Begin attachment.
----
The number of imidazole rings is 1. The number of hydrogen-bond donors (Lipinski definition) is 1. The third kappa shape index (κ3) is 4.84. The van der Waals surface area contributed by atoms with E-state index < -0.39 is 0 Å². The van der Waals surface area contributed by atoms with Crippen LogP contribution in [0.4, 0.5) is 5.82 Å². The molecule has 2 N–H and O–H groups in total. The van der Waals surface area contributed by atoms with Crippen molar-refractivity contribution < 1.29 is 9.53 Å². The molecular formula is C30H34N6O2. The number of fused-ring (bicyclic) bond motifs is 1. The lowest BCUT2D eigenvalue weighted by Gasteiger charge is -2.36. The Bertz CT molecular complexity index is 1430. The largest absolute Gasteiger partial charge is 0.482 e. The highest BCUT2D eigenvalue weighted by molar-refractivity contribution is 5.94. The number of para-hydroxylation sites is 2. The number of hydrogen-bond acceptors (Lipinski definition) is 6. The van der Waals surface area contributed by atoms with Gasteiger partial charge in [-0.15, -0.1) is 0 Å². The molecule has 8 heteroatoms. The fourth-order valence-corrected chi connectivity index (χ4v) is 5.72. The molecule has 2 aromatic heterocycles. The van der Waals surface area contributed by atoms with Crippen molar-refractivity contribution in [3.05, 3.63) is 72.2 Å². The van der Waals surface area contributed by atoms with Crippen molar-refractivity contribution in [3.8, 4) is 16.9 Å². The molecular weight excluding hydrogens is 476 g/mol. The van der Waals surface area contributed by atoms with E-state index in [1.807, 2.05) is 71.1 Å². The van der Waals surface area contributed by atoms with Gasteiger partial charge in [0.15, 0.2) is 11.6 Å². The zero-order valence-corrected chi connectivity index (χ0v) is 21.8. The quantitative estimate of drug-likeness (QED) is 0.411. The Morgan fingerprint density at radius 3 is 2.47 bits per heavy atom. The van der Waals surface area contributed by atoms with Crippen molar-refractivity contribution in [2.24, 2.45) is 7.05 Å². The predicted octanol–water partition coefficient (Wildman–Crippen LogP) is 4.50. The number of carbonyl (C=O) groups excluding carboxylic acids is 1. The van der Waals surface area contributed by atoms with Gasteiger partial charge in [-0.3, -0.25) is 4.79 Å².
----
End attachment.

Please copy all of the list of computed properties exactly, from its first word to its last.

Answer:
The number of imidazole rings is 1. The number of hydrogen-bond donors (Lipinski definition) is 1. The third kappa shape index (κ3) is 4.84. The van der Waals surface area contributed by atoms with E-state index < -0.39 is 0 Å². The van der Waals surface area contributed by atoms with Crippen LogP contribution in [0.4, 0.5) is 5.82 Å². The molecule has 2 N–H and O–H groups in total. The van der Waals surface area contributed by atoms with Crippen molar-refractivity contribution < 1.29 is 9.53 Å². The molecular formula is C30H34N6O2. The number of fused-ring (bicyclic) bond motifs is 1. The lowest BCUT2D eigenvalue weighted by Gasteiger charge is -2.36. The Bertz CT molecular complexity index is 1430. The largest absolute Gasteiger partial charge is 0.482 e. The highest BCUT2D eigenvalue weighted by molar-refractivity contribution is 5.94. The number of para-hydroxylation sites is 2. The number of hydrogen-bond acceptors (Lipinski definition) is 6. The van der Waals surface area contributed by atoms with Gasteiger partial charge in [-0.15, -0.1) is 0 Å². The molecule has 8 heteroatoms. The fourth-order valence-corrected chi connectivity index (χ4v) is 5.72. The molecule has 2 aromatic heterocycles. The van der Waals surface area contributed by atoms with Crippen molar-refractivity contribution in [3.05, 3.63) is 72.2 Å². The van der Waals surface area contributed by atoms with Crippen molar-refractivity contribution in [3.8, 4) is 16.9 Å². The molecular weight excluding hydrogens is 476 g/mol. The van der Waals surface area contributed by atoms with E-state index in [1.807, 2.05) is 71.1 Å². The van der Waals surface area contributed by atoms with Gasteiger partial charge in [0.15, 0.2) is 11.6 Å². The zero-order valence-corrected chi connectivity index (χ0v) is 21.8. The quantitative estimate of drug-likeness (QED) is 0.411. The Morgan fingerprint density at radius 3 is 2.47 bits per heavy atom. The van der Waals surface area contributed by atoms with Crippen molar-refractivity contribution in [2.24, 2.45) is 7.05 Å². The predicted octanol–water partition coefficient (Wildman–Crippen LogP) is 4.50. The number of carbonyl (C=O) groups excluding carboxylic acids is 1. The van der Waals surface area contributed by atoms with Gasteiger partial charge in [-0.3, -0.25) is 4.79 Å².